There are many implications for the data yielded from the suite of assessments that students commit four to 48 hours completing each year – depending on school and grade level. Federal- and state-required testing is primarily designed to demonstrate schools’ effectiveness and provide a benchmark for comparing student performance across Colorado – and, therefore, district performance against one another. It is an accountability piece – for students, teachers, schools and districts – and one that is crucial to measuring the effectiveness of public education and the dollars that fund it. Whether the specific mechanism for – and associated time spent – gathering the data is appropriate is an unresolved question. Many parents say no; many teachers do as well. The conversation – lively right now at the Colorado Legislature – will likely continue regardless of this year’s changes.
The district level testing – at 9-R at least – is primarily designed to gauge individual student progress and immediately inform instruction accordingly. That is useful for students and teachers, both.
In 2010, the Colorado Legislature passed Senate Bill 191, which required that 50 percent of teacher evaluations be based on student achievement. This combines state and district-level results – though the SchoolVault data is not yet part of the evaluation equation. As Snowberger said, “Until there is a data system in place that is fair and reliable, we won’t use it.” When it is used, local assessment data will comprise 25 percent of each teacher’s total evaluation.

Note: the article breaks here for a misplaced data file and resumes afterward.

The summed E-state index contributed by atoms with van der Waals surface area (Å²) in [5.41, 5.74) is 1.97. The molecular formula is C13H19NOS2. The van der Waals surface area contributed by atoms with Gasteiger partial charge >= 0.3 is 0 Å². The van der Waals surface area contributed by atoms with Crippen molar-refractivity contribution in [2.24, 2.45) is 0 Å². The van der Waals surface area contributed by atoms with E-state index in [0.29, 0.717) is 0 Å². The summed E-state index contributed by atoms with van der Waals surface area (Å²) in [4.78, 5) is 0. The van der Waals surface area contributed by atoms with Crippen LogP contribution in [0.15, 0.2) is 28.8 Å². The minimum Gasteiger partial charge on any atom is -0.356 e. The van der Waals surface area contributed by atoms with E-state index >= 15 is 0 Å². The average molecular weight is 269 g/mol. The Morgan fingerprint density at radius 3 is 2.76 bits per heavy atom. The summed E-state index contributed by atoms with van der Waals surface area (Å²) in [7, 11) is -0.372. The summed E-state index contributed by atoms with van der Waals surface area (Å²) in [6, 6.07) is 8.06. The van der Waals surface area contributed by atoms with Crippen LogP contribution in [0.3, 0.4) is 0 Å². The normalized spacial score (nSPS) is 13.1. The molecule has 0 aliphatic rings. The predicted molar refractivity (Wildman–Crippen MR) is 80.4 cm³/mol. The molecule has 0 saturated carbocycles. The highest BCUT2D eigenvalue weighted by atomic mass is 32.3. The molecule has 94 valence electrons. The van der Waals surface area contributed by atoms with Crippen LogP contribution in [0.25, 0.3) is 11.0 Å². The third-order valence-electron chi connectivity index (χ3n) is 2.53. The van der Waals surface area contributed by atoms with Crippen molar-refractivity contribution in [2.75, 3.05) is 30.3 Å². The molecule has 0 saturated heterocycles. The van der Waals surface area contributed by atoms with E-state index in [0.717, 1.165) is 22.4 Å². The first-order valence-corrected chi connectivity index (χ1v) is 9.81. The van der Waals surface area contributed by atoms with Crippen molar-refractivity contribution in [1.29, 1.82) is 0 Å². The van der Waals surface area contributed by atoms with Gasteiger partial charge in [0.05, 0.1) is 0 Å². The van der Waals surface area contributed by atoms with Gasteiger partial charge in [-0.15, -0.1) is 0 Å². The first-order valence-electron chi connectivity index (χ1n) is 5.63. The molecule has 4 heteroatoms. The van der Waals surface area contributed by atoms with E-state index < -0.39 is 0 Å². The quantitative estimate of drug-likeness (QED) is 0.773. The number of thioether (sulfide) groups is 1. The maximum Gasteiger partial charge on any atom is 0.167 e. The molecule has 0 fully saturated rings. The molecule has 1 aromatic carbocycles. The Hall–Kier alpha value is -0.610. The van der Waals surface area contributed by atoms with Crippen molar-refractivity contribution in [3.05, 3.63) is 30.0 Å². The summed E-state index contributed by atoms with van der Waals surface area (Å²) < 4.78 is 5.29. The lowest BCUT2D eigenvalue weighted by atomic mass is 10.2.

There is much at stake in the suite of assessments that students are asked to take, and finding fault with the sum total is relatively easy. Nevertheless, there must be measures by which to gauge student progress and school effectiveness. Finding the right balance begins with understanding the many strands that define “assessments” in K-12 education and what each is designed to capture. Fine-tuning is an option; wholesale dismissal of an essential component of education is not.
Megan Graham is a Herald editorial writer and policy analyst. Reach her at firstname.lastname@example.org.